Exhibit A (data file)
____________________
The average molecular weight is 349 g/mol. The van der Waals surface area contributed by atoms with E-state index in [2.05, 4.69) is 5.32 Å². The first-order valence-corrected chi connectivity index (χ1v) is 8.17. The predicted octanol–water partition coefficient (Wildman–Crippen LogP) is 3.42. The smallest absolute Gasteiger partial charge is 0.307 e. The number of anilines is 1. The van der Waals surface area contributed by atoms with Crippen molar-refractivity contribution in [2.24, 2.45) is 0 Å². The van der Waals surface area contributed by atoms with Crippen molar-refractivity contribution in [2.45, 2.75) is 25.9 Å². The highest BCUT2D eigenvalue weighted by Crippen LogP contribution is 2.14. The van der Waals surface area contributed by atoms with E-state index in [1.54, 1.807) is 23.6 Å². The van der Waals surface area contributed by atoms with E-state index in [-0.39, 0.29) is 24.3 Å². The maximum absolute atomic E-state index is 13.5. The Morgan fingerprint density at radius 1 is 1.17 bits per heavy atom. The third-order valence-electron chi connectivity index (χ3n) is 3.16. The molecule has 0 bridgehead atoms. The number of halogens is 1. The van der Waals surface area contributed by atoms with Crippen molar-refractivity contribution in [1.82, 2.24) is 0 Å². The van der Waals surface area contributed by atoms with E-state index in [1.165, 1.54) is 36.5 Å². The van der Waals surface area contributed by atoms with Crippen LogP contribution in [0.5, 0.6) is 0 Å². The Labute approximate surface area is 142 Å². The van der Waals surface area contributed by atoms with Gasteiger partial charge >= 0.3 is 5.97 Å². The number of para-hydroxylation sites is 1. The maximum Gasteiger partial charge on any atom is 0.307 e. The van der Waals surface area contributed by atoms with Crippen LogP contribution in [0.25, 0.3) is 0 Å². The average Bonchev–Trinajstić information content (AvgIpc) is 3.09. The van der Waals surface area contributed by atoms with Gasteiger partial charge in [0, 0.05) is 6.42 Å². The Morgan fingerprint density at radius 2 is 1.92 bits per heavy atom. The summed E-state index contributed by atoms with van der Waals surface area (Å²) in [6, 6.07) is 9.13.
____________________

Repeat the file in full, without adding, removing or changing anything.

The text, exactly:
The average molecular weight is 349 g/mol. The van der Waals surface area contributed by atoms with E-state index in [2.05, 4.69) is 5.32 Å². The first-order valence-corrected chi connectivity index (χ1v) is 8.17. The predicted octanol–water partition coefficient (Wildman–Crippen LogP) is 3.42. The smallest absolute Gasteiger partial charge is 0.307 e. The number of anilines is 1. The van der Waals surface area contributed by atoms with Crippen molar-refractivity contribution in [2.24, 2.45) is 0 Å². The van der Waals surface area contributed by atoms with Crippen molar-refractivity contribution in [2.45, 2.75) is 25.9 Å². The highest BCUT2D eigenvalue weighted by Crippen LogP contribution is 2.14. The van der Waals surface area contributed by atoms with E-state index in [1.54, 1.807) is 23.6 Å². The van der Waals surface area contributed by atoms with E-state index in [-0.39, 0.29) is 24.3 Å². The maximum absolute atomic E-state index is 13.5. The Morgan fingerprint density at radius 1 is 1.17 bits per heavy atom. The third-order valence-electron chi connectivity index (χ3n) is 3.16. The molecule has 0 bridgehead atoms. The number of halogens is 1. The van der Waals surface area contributed by atoms with Crippen molar-refractivity contribution in [1.82, 2.24) is 0 Å². The van der Waals surface area contributed by atoms with E-state index in [1.165, 1.54) is 36.5 Å². The van der Waals surface area contributed by atoms with Crippen LogP contribution in [0.5, 0.6) is 0 Å². The Labute approximate surface area is 142 Å². The van der Waals surface area contributed by atoms with Gasteiger partial charge >= 0.3 is 5.97 Å². The number of para-hydroxylation sites is 1. The maximum Gasteiger partial charge on any atom is 0.307 e. The van der Waals surface area contributed by atoms with Crippen LogP contribution in [0.25, 0.3) is 0 Å². The average Bonchev–Trinajstić information content (AvgIpc) is 3.09. The van der Waals surface area contributed by atoms with Gasteiger partial charge in [0, 0.05) is 6.42 Å². The Morgan fingerprint density at radius 2 is 1.92 bits per heavy atom. The summed E-state index contributed by atoms with van der Waals surface area (Å²) in [6, 6.07) is 9.13.